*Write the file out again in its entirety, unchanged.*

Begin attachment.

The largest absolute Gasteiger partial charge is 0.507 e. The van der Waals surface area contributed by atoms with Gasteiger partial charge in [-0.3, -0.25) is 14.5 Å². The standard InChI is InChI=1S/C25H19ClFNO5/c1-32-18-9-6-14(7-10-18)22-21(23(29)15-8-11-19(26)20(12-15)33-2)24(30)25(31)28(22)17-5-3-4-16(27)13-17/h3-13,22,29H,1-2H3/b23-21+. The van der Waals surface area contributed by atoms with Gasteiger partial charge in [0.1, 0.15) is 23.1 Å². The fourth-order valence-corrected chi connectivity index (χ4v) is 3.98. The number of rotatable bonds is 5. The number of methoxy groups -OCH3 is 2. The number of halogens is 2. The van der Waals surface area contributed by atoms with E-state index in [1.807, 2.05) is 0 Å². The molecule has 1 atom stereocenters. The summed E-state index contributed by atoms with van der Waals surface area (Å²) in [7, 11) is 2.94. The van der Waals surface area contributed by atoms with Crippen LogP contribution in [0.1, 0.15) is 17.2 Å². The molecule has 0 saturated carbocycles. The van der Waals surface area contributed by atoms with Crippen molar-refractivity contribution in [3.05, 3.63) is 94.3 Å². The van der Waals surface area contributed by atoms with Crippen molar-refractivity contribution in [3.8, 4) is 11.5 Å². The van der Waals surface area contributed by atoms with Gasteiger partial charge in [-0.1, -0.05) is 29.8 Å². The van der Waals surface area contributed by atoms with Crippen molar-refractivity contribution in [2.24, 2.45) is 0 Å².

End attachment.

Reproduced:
The largest absolute Gasteiger partial charge is 0.507 e. The van der Waals surface area contributed by atoms with Gasteiger partial charge in [-0.3, -0.25) is 14.5 Å². The standard InChI is InChI=1S/C25H19ClFNO5/c1-32-18-9-6-14(7-10-18)22-21(23(29)15-8-11-19(26)20(12-15)33-2)24(30)25(31)28(22)17-5-3-4-16(27)13-17/h3-13,22,29H,1-2H3/b23-21+. The van der Waals surface area contributed by atoms with Gasteiger partial charge in [0.1, 0.15) is 23.1 Å². The fourth-order valence-corrected chi connectivity index (χ4v) is 3.98. The number of rotatable bonds is 5. The number of methoxy groups -OCH3 is 2. The number of halogens is 2. The van der Waals surface area contributed by atoms with E-state index in [1.807, 2.05) is 0 Å². The molecule has 1 atom stereocenters. The summed E-state index contributed by atoms with van der Waals surface area (Å²) in [7, 11) is 2.94. The van der Waals surface area contributed by atoms with Crippen LogP contribution in [0.1, 0.15) is 17.2 Å². The molecule has 0 saturated carbocycles. The van der Waals surface area contributed by atoms with Crippen molar-refractivity contribution in [3.05, 3.63) is 94.3 Å². The van der Waals surface area contributed by atoms with Crippen molar-refractivity contribution in [3.8, 4) is 11.5 Å². The van der Waals surface area contributed by atoms with Gasteiger partial charge in [-0.1, -0.05) is 29.8 Å². The van der Waals surface area contributed by atoms with Crippen molar-refractivity contribution in [2.24, 2.45) is 0 Å².